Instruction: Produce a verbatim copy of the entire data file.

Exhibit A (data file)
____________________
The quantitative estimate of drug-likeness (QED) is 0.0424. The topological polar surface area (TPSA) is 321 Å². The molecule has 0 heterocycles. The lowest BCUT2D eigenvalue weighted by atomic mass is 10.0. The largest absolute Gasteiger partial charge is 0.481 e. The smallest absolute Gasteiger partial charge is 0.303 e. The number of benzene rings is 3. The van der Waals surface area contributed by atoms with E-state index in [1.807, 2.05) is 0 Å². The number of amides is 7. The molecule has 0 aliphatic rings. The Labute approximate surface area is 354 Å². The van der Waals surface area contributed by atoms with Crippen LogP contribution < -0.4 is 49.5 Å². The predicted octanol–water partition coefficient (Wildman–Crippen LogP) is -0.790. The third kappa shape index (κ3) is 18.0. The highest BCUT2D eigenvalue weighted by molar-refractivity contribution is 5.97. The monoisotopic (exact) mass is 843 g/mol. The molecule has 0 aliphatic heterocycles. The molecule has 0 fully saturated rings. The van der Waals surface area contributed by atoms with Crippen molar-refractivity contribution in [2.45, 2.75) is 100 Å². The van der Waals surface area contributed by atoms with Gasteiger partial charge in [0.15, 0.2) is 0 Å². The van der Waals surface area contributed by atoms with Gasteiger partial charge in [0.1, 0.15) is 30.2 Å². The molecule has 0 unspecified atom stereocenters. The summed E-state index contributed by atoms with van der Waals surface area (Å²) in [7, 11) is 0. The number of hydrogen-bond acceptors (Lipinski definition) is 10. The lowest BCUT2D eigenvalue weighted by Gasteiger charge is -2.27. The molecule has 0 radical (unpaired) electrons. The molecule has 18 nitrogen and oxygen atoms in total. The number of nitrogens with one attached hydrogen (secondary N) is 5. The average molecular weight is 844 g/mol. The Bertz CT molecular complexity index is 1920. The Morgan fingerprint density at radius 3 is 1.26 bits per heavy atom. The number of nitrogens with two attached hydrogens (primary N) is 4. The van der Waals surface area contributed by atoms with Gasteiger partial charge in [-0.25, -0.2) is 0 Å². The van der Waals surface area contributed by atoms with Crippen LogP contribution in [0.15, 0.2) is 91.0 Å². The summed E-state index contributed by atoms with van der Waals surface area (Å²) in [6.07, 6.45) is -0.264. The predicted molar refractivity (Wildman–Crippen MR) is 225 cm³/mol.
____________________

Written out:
The quantitative estimate of drug-likeness (QED) is 0.0424. The topological polar surface area (TPSA) is 321 Å². The molecule has 0 heterocycles. The lowest BCUT2D eigenvalue weighted by atomic mass is 10.0. The largest absolute Gasteiger partial charge is 0.481 e. The smallest absolute Gasteiger partial charge is 0.303 e. The number of benzene rings is 3. The van der Waals surface area contributed by atoms with E-state index in [1.807, 2.05) is 0 Å². The number of amides is 7. The molecule has 0 aliphatic rings. The Labute approximate surface area is 354 Å². The van der Waals surface area contributed by atoms with Crippen LogP contribution < -0.4 is 49.5 Å². The predicted octanol–water partition coefficient (Wildman–Crippen LogP) is -0.790. The third kappa shape index (κ3) is 18.0. The highest BCUT2D eigenvalue weighted by molar-refractivity contribution is 5.97. The monoisotopic (exact) mass is 843 g/mol. The molecule has 0 aliphatic heterocycles. The molecule has 0 fully saturated rings. The van der Waals surface area contributed by atoms with Crippen molar-refractivity contribution in [2.45, 2.75) is 100 Å². The van der Waals surface area contributed by atoms with Gasteiger partial charge in [0.15, 0.2) is 0 Å². The van der Waals surface area contributed by atoms with Gasteiger partial charge in [0.1, 0.15) is 30.2 Å². The molecule has 0 unspecified atom stereocenters. The summed E-state index contributed by atoms with van der Waals surface area (Å²) in [7, 11) is 0. The number of hydrogen-bond acceptors (Lipinski definition) is 10. The lowest BCUT2D eigenvalue weighted by Gasteiger charge is -2.27. The molecule has 0 radical (unpaired) electrons. The molecule has 18 nitrogen and oxygen atoms in total. The number of nitrogens with one attached hydrogen (secondary N) is 5. The average molecular weight is 844 g/mol. The Bertz CT molecular complexity index is 1920. The Morgan fingerprint density at radius 3 is 1.26 bits per heavy atom. The number of nitrogens with two attached hydrogens (primary N) is 4. The van der Waals surface area contributed by atoms with Gasteiger partial charge in [-0.25, -0.2) is 0 Å². The van der Waals surface area contributed by atoms with Crippen LogP contribution in [0.15, 0.2) is 91.0 Å². The summed E-state index contributed by atoms with van der Waals surface area (Å²) in [6.07, 6.45) is -0.264. The predicted molar refractivity (Wildman–Crippen MR) is 225 cm³/mol.